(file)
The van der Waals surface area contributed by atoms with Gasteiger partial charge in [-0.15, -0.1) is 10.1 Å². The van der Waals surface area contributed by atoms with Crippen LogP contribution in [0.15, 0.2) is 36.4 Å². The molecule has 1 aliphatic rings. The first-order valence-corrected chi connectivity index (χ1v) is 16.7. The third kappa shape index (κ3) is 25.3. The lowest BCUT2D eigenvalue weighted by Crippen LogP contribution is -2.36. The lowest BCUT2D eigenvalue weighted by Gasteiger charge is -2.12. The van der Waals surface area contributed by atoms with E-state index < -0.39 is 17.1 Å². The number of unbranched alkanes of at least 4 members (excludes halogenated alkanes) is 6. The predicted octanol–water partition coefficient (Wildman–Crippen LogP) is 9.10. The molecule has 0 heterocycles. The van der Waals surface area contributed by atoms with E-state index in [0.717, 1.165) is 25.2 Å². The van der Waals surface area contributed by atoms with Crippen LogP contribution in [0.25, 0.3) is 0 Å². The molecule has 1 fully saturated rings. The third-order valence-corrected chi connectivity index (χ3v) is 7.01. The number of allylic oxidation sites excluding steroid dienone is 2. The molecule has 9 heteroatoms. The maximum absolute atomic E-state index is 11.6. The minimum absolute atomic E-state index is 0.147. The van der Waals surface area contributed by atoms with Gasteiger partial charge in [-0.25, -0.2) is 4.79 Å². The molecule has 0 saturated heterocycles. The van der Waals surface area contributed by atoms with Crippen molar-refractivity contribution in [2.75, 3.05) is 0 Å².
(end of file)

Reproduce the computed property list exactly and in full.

The van der Waals surface area contributed by atoms with Gasteiger partial charge in [-0.15, -0.1) is 10.1 Å². The van der Waals surface area contributed by atoms with Crippen LogP contribution in [0.15, 0.2) is 36.4 Å². The molecule has 1 aliphatic rings. The first-order valence-corrected chi connectivity index (χ1v) is 16.7. The third kappa shape index (κ3) is 25.3. The lowest BCUT2D eigenvalue weighted by Crippen LogP contribution is -2.36. The lowest BCUT2D eigenvalue weighted by Gasteiger charge is -2.12. The van der Waals surface area contributed by atoms with E-state index < -0.39 is 17.1 Å². The number of unbranched alkanes of at least 4 members (excludes halogenated alkanes) is 6. The predicted octanol–water partition coefficient (Wildman–Crippen LogP) is 9.10. The molecule has 0 heterocycles. The van der Waals surface area contributed by atoms with E-state index in [0.717, 1.165) is 25.2 Å². The van der Waals surface area contributed by atoms with Crippen LogP contribution in [0.25, 0.3) is 0 Å². The molecule has 1 fully saturated rings. The third-order valence-corrected chi connectivity index (χ3v) is 7.01. The number of allylic oxidation sites excluding steroid dienone is 2. The molecule has 9 heteroatoms. The maximum absolute atomic E-state index is 11.6. The minimum absolute atomic E-state index is 0.147. The van der Waals surface area contributed by atoms with Gasteiger partial charge in [-0.25, -0.2) is 4.79 Å². The molecule has 0 saturated heterocycles. The van der Waals surface area contributed by atoms with Crippen molar-refractivity contribution in [2.75, 3.05) is 0 Å².